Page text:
7. Evaluate the outcome: "I wanted to turn down the sound volume, and that's what I did. Success!"

A typical user would move through these stages subconsciously in a couple of seconds, but if he isn't able to smoothly move through each and every one then it can lead to confusion or frustration. It's your job to make sure that doesn't happen.


Let's look at some examples of how one or more of the steps could fail if the simple menu in this example had been designed incorrectly:

Problems in Stages 1 and 2: I once ran across a game that had its sound control labeled as simply "SFX." In the game industry we often abbreviate the term "sound effects" in this way, but what if the player is not in the industry or if he interpreted it to instead mean something else, such as "special effects"?

During a play test I observed a user open this menu, examine it for a few seconds, and then ask me what "SFX" meant! This was a failure on the part of the menu's design, because bad labeling of the sound control was thwarting the player on Stage 1; without a good label for the sound control, he could not form the goal to "change the sound volume."

If the player had come to this menu already armed with the goal of "change the sound volume" then he would have been stuck on Stage 2; how could he form the intention of manipulating one of the controls to lower the sound, if none were clearly associated with that task?

Problems in Stage 3: If a control is inadequately designed, it may be difficult or impossible for the player to determine what to do with it. I remember once seeing a horizontal slider control labeled "Sound".

But it didn't have any indication about which way to slide it to increase the volume and which way to decrease the volume[1], or even whether "volume" was indeed the property being controlled (it could just as easily have controlled the sound's left/right panning).

Without something to visually indicate which way is "more" and which way is "less," the player may have a hard time completing Stage 3: Specify the action with the ease we should expect from such a simple operation.

Problems in Stage 4: Once a user figures out what to do with a control, there are still several obstacles that could give him trouble with Stage 4: Execute the action. A few real-world examples might include:

  • If the user prefers the keyboard but the control only accepts mouse input
  • If the user has a wide finger and the control is too small and too close to other controls, on a touch screen
  • If the user has a disability and the control doesn't support adequate accessibility options
  • If the control doesn't provide as much precision as the user would like (e.g. the user wants to increase by three, but the control only lets him increase by increments of ten)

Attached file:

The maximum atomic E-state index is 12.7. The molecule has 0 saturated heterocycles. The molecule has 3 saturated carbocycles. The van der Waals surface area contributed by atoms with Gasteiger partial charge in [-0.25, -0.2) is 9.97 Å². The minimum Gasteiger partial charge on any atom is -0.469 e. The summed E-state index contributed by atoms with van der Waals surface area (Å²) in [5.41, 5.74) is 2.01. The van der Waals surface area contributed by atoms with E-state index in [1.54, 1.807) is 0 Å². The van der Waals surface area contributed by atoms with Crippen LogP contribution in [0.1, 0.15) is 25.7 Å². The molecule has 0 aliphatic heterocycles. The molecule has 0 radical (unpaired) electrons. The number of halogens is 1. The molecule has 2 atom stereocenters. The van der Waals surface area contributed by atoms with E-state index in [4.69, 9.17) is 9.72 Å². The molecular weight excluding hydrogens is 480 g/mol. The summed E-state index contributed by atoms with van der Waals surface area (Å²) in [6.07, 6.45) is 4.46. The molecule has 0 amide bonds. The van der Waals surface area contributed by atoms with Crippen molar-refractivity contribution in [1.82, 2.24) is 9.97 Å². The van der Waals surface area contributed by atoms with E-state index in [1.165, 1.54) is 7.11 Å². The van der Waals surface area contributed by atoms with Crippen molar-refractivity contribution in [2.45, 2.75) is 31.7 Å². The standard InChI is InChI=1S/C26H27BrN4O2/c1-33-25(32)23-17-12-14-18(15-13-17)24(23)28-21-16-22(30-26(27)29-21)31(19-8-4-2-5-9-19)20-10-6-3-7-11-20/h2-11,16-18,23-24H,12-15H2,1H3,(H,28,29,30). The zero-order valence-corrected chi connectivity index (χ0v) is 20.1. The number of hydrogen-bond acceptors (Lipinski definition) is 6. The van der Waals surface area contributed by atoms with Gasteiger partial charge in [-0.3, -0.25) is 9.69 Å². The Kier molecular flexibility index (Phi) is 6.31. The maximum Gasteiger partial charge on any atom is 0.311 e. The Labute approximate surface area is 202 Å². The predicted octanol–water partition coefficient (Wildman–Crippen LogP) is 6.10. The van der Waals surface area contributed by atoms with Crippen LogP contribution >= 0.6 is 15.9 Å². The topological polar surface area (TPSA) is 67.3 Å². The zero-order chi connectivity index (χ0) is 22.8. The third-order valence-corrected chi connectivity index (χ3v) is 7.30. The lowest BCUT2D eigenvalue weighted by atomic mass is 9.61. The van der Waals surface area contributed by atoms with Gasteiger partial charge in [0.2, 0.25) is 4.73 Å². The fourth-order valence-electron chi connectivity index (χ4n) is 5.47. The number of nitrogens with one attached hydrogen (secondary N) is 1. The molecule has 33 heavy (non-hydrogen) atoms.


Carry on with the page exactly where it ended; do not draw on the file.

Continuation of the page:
Problems in Stages 5 and 6: It's common for controls to fail to give user feedback (a problem at Stage 5), or to give feedback that's unclear or confusing (a problem at Stage 6). In our Settings menu example, what if the volume control didn't play a snippet of sound after the slider was moved?

The player might be able to visually see that the volume is decreased, but without the audio sample he'd have to go back into the game to find out whether he was satisfied with the new volume.

Even our well-designed example menu could be slightly inadequate: if the menu's audile feedback was to play the sound of a gunshot, for instance, then the player could only guess at the new relative volume of the explosions.

Results in Stage 7: By the time the player is at Stage 7: Evaluate the outcome, there's not much you can do for him; either he, and therefore you as a designer, have succeeded or failed.

Whatever the interaction, make sure you've allowed for good results in the prior steps so your user will perceive a success. If he perceives a failure, then be sure to make it clear to him why he's failed and indicate what he can do to correct the situation.


[1] Cultures that read from left-to-right might naturally associate "right" with "more", but if the menu were localized into a right-to-left language then the intuitiveness afforded by this cultural standard would no longer be helpful.


Usability in the Game World

Utilizing Norman's seven stages of action enables us as game developers to make informed design decisions. Even in our simple Settings menu example, we were able to use the stages to identify and regress several interface issues.

Moreover, we've learned that failure to adequately address all seven stages of action during the design process will ultimately hinder game progress for the player.

But the applicability of this system goes far beyond menu UI, and in fact can be used to evaluate most or all of your game's in-world interactions.

By way of example, here's a brief look at how addressing the seven stages can influence our design decisions in a first-person action game:

In-world Action: Throw a Plasma Bomb

Stage 1: Does the player know he has plasma bombs, and that he can throw them? (Is it displayed on the HUD? Is the HUD icon clear and understandable?)